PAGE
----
According to the French Merger Guidelines, a relevant market is a market “defined in both product and geographic terms, on which the notified transaction has a direct or indirect impact”. In the context of merger control, the definition of the market has a certain degree of specificity because the analysis is prospective and not retroactive. Moreover, the market dimension may remain undefined when, even on the basis of the narrowest definition, the transaction is not likely to produce anticompetitive effects, for example when the post-merger market share of the new entity is very low in both a general and a segmented market, whether national or European, or when there are no overlaps or vertical links between the parties.

Most commonly, the market definition is based on the observation of applicants’ behavior. To define the market, the supervisory authorities also sometimes use econometric methods, in particular the hypothetical monopolist test (SSNIP test: “Small but Significant Non-transitory Increase of Price”) which consists in verifying the extent to which the customers of this monopolist would turn to substitute products in the event of a slight (5 to 10%) but permanent increase in the prices of its products. If the substitution leads to a decline in sales sufficient to deprive the price increase of its interest, the products and territories concerned are integrated into the relevant market. The operation is renewed until the increase in the prices of the monopolized products becomes profitable.

The assessment of the degree of substitutability of demand is not exclusive, but is sometimes supplemented by that of the supply, particularly in the case of undifferentiated product lines. For two products or services to be substitutable, the conditions of their supply must be equivalent and it must be possible for customers to switch from one to the other. Thus, there is a single market for the collection of oilseeds, protein crops and grains, since grain silos can store all types of grain indiscriminately, even though some products require specific infrastructures that most collector undertakings already have.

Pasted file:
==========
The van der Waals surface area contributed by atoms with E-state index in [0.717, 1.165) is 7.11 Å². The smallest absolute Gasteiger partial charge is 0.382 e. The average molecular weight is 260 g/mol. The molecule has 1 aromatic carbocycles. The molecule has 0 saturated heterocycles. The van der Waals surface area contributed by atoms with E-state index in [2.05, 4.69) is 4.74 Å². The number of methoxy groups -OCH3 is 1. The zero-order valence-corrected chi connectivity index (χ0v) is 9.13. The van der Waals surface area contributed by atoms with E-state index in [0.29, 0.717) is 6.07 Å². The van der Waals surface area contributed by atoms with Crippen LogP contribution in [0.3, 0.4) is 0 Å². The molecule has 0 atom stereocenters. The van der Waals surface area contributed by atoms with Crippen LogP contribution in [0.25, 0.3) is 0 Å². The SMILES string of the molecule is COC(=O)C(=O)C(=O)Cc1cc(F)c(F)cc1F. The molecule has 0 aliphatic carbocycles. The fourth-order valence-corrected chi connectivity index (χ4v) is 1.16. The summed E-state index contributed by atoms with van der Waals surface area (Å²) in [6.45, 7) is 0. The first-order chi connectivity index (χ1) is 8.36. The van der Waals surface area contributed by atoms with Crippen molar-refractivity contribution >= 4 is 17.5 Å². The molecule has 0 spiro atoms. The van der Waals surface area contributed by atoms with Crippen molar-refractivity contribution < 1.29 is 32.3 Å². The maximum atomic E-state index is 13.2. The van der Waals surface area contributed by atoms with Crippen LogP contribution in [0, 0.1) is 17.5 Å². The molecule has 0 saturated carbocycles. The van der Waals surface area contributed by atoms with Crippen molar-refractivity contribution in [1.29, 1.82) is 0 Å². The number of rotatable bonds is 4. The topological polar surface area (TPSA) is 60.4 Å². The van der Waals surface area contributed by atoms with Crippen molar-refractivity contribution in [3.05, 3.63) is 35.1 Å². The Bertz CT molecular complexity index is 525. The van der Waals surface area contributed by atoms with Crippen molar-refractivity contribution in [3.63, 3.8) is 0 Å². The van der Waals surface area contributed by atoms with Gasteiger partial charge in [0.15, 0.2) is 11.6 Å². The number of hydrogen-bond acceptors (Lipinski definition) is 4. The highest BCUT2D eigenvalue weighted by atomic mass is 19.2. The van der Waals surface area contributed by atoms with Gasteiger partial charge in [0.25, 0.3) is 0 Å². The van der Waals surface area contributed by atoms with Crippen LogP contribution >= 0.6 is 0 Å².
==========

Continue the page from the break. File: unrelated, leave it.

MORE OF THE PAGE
Self-consumption which is the production of a good or a service necessary for an undertaking’s own business activity does not form part of the supply on a market. Thus, self-handling does not form part of the free market because it does not involve the meeting of supply and demand, with the signing of an agreement and the payment of a price. It is not, however, excluded from the assessment of the market power of the new entity. The Competition Authority takes into account, firstly, the market shares related to the goods and services actually traded on a market, which are available to customers, and, secondly, integrates in the calculation of the shares, the self-produced goods which, on the downstream markets, compete with the goods and services offered. In view  of the volume of self-produced goods consumed by certain undertakings in some cases, the supervisory authorities have adopted a method of assessment based on the theoretical production capacities of producers in order to take better account of their real significance on the market and thus assess their market share.